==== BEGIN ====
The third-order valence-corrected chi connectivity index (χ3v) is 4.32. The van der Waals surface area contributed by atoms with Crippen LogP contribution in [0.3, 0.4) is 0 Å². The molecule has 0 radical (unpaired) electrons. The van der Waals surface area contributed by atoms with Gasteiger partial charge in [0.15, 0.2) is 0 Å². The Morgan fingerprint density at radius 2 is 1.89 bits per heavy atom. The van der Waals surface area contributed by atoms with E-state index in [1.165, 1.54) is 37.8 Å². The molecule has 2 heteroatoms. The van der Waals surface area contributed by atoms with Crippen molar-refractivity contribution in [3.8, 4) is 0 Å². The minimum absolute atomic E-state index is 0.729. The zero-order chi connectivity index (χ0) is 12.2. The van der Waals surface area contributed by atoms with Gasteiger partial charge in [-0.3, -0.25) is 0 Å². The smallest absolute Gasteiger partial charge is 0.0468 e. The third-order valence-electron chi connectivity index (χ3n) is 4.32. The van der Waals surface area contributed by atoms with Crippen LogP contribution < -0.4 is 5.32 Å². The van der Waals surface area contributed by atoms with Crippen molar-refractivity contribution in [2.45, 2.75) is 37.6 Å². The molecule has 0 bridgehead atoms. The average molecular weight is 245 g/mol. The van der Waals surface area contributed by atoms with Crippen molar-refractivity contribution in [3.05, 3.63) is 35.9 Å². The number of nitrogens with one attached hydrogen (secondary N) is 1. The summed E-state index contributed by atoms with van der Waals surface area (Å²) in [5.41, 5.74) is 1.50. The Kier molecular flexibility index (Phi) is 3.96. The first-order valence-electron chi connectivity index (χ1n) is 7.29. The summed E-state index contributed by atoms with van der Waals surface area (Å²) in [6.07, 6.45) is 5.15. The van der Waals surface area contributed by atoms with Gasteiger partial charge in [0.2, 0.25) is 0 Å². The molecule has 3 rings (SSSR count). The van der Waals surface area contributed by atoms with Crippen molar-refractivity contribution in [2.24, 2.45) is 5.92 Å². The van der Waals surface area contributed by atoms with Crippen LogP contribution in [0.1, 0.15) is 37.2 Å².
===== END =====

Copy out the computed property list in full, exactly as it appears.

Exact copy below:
The third-order valence-corrected chi connectivity index (χ3v) is 4.32. The van der Waals surface area contributed by atoms with Crippen LogP contribution in [0.3, 0.4) is 0 Å². The molecule has 0 radical (unpaired) electrons. The van der Waals surface area contributed by atoms with Gasteiger partial charge in [0.15, 0.2) is 0 Å². The Morgan fingerprint density at radius 2 is 1.89 bits per heavy atom. The van der Waals surface area contributed by atoms with E-state index in [1.165, 1.54) is 37.8 Å². The molecule has 2 heteroatoms. The van der Waals surface area contributed by atoms with Crippen molar-refractivity contribution in [3.8, 4) is 0 Å². The minimum absolute atomic E-state index is 0.729. The zero-order chi connectivity index (χ0) is 12.2. The van der Waals surface area contributed by atoms with Gasteiger partial charge in [-0.3, -0.25) is 0 Å². The smallest absolute Gasteiger partial charge is 0.0468 e. The third-order valence-electron chi connectivity index (χ3n) is 4.32. The van der Waals surface area contributed by atoms with Crippen LogP contribution < -0.4 is 5.32 Å². The van der Waals surface area contributed by atoms with Crippen molar-refractivity contribution in [2.45, 2.75) is 37.6 Å². The molecule has 0 bridgehead atoms. The average molecular weight is 245 g/mol. The van der Waals surface area contributed by atoms with Crippen molar-refractivity contribution in [3.05, 3.63) is 35.9 Å². The number of nitrogens with one attached hydrogen (secondary N) is 1. The summed E-state index contributed by atoms with van der Waals surface area (Å²) in [5.41, 5.74) is 1.50. The Kier molecular flexibility index (Phi) is 3.96. The first-order valence-electron chi connectivity index (χ1n) is 7.29. The summed E-state index contributed by atoms with van der Waals surface area (Å²) in [6.07, 6.45) is 5.15. The van der Waals surface area contributed by atoms with Gasteiger partial charge in [0.2, 0.25) is 0 Å². The molecule has 3 rings (SSSR count). The van der Waals surface area contributed by atoms with Crippen molar-refractivity contribution in [2.24, 2.45) is 5.92 Å². The van der Waals surface area contributed by atoms with Crippen LogP contribution in [0.1, 0.15) is 37.2 Å².